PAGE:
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The Gladus: Portrait of a family built on a passion for art

For Sherie (McKay) Gladu, art is more than just a passion, it led her to her future husband and her life with her two daughters.

When local artists Sherie and Pat Gladu greet me at the door of their St. Joseph Island home, there is immediate warmth that emanates from them. Inside the home they built in 2014, the family’s two dogs Joey and Lucy greet me like an old friend.

Their daughter Sophie, who is 10 years old and an artist like her parents, waves to me from the kitchen. I learn it has been a special day for her. She tells me about a letter she received just before I arrived.

The story behind the letter begins earlier in the year when Sophie took her green “art cart” that her father built (it doubles as a lemonade stand), out to the end of the driveway to sell some of her paintings for $5 each. A car stopped and two people looked through her paintings and selected one to purchase. They paid more than the asking price.

Fast forward a few months and Sophie has an appointment with her optometrist in the Sault. The optometrist asked her if she is the same artist that his cousins encountered earlier in the year on the island. She is. He then asks if she could paint a picture of a turkey for him.

So she went home and did exactly that.

Sophie and her family dropped off her painting, but unfortunately her client and optometrist was not in. So they left it for him.

The letter Sophie received on this day was from her optometrist, thanking her for the artwork, encouraging her pursuit as an artist and containing a gift card for future art supplies.

“For an adult to take a kid aside and say, ‘You are good at that and you should do more of it’ can change a kid’s life,” says Sophie’s mother, Sherie. She recalls an early experience with one of her own teachers.

“I always painted. In kindergarten, I did a finger painting with all these purples and oranges that looked kind of like a sunset or flower. My teacher told me, ‘This is a masterpiece’ and put it on the wall in the classroom. She told me it was beautiful. It was that moment where I felt like I am good at this. I just never lost that feeling and had the confidence to go for it.”

For Gladu, the experience was like Sophie’s, a moment she became excited about her art.

“We are going to keep that letter for Sophie, because chances are, that could be a life-changing thing for her.”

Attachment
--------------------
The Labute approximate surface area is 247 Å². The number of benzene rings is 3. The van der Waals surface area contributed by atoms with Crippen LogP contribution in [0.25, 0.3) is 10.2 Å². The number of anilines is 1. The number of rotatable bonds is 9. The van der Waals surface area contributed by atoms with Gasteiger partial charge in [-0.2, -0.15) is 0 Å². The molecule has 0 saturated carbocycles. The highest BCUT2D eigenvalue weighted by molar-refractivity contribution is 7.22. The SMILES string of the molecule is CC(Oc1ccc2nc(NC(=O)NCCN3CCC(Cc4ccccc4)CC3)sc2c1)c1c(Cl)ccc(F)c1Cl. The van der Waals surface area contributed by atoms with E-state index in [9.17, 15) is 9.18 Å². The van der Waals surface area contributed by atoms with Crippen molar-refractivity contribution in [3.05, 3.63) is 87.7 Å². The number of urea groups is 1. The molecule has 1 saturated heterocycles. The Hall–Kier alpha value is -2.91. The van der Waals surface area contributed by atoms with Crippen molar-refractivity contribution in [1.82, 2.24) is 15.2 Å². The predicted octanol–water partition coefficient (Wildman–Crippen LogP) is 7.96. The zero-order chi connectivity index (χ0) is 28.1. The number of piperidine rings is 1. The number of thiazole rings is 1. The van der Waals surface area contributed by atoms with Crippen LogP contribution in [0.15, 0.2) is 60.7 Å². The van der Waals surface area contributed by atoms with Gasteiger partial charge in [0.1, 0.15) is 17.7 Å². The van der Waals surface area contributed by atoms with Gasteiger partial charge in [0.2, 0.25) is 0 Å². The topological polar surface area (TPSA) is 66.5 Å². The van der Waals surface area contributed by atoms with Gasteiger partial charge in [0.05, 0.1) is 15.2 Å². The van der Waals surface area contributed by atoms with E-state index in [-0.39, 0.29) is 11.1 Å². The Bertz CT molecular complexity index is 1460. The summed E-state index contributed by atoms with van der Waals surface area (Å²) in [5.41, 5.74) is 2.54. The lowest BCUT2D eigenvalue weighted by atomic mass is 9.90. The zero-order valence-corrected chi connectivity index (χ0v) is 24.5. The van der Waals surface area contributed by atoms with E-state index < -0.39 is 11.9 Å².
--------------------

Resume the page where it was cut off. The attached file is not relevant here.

Sherie Gladu continued with the arts into post-secondary, but after a year and a half studying photography at Ryerson University, she came to the realization that she was in the wrong program. She dropped out and headed back home.

Months later, White Mountain Academy of Arts in Elliot Lake announced it was opening.

“I applied there and was part of the first class to go through.”

Aside from feeding her passion for art, the school provided her another puzzle piece that would change her life entirely: an introduction to her future husband, Pat.

Originally from Sudbury, Pat applied to the new school for its second year. He was accepted and took a tour of the facility, where Sherie was exhibiting her work. “I went back for a second time and we caught each other’s eye. She said, ‘Have we met before?’ Fast forward 20 years, and here we are with our kids Sophie and Martina and a beautiful home.”

“We became the dynamic duo from there on out,” jokes Sherie.  After graduating, the couple lived in Elliot Lake before moving to Sault Ste. Marie, where Sherie secured a one year internship at the Art Gallery of Algoma. They met a close circle of like-minded friends and art became their world.

For a period, the couple moved in with Sherie’s parents on the family farm on St. Joseph Island.

Pat explains how his welding skills became his soon-to-be father-in-law’s test of he and Sherie’s relationship: “I was working with Sherie’s father, a very brilliant guy . . . He asks me if I know how to weld. I tell him I learned in art school. He says, “If your welds stick, then you will stick around.”

Coincidentally, a piece of equipment Pat had welded came back to the shop for repairs. “I am looking at the welds very nervously and none of them were broken. My father-in-law said, ‘I guess you’ll stick.”